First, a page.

Jan 24 Instagram Photography for Community Managers: How To Get Fans To Double-Tap That
The list of things a community manager needs to know seems to keep growing. It now includes everything from writing abilities, to analytics assessment, to a sense of humor paired with a sensei-level patience. With the high engagement rates that we typically see on posts containing visual content, here’s one more to be added to the list: photography skills.
Gone are the days of stale stock photography and repurposed print content – which is a great thing – so here are some guidelines to ensure your own photos are top-notch, thumb-stopping and thoroughly engaging on Instagram (and across the web).
You can always count on the rule of thirds to keep your photo game in check – which is what you’re really supposed to do with that pesky grid that pops up on your phone’s photo feature. But here are some extra composition tips you can use:
– Center your subject! While you’re at it, why not play with a little symmetry?
– Make great use of your negative space:
– Or you can fill your frame almost entirely with your subject! Just make sure your choice is deliberate:
– Watch your lines. Keep everything “feng-shui” by paying attention to where the leading lines in your image are. You want to make sure they emphasize your subject, not take away from it.
GET OUTSIDE and shoot with natural lighting! If you absolutely can’t, get near a window or set up a lighting kit. Indoor lighting like strobes and umbrellas or softboxes will help you achieve good lighting, but stay AWAY from direct flash. Those photos look yucky and cheap (technical terms).
This goes without saying, but you should always ask yourself if the what in your photo matters to your who. Always make sure your photo tells a story about your brand, and isn’t just arbitrary. Your fans are following you for a reason, so stick to that reason like white on rice.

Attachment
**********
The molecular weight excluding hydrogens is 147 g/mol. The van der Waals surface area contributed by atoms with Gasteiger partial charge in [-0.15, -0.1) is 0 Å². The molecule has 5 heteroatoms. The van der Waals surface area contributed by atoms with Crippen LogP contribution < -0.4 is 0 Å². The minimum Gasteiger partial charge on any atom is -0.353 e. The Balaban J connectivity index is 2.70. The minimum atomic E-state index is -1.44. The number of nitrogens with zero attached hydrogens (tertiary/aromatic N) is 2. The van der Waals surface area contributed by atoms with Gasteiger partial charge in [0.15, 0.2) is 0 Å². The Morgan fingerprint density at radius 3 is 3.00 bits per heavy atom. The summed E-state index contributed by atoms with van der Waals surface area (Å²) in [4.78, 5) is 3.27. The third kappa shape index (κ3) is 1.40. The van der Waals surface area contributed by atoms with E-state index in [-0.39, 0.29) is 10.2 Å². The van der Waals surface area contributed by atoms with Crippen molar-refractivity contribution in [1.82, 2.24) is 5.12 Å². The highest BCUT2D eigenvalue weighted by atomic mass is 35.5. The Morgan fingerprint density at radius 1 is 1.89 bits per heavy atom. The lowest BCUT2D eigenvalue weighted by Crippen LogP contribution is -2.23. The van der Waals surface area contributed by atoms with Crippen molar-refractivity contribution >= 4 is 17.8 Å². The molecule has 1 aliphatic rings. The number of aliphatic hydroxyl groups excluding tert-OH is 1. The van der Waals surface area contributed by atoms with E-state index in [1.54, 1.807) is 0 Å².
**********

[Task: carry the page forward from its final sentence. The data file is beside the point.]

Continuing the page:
You can always get creative when it’s time to announce new products, promotions, or important offerings that you’d like your fans and followers to know about.
Simply put, cut the crap. Crop out anything that’s going to take away from your photo, and let one main thing be the focus of your image. Don’t tell multiple stories because it might get visually confusing.
There are many apps out there that can help improve your photo even further. Just remember not to rely on them before you shoot. Think of these apps as accessories. Super awesome accessories, though.
Afterlight – Generally great vintage filters and light manipulation tools.
Sparkmode (formerly Mirrorgram) – Creates a mirror image of your photo, relying on symmetry and awesomeness to fashion new compositions.
PicFX – More filters, and fun add-ons like bokeh lights and frames.
VSCO Cam – One of the most popular apps to add filters and make your photos seem so much cooler.
Take a Step Back: the Overarching Picture
This is the most difficult of all categories. Does your image, no matter how different its subject matter, fit within your entire body of work as a channel? The litmus test is obviously looking at it all together. If you hid the brand name at the top of the page, all your content should speak to a cohesive, consistent story throughout. That story is really what social media is all about anyway – so stay true to your brand.
Now you can add photographer to your list of community manager-related skills. Remember that simplicity is always your friend and get to snapping. Follow these tips and to improve your social media photography skills. Embrace them and get ready see the double-taps rain on your brand!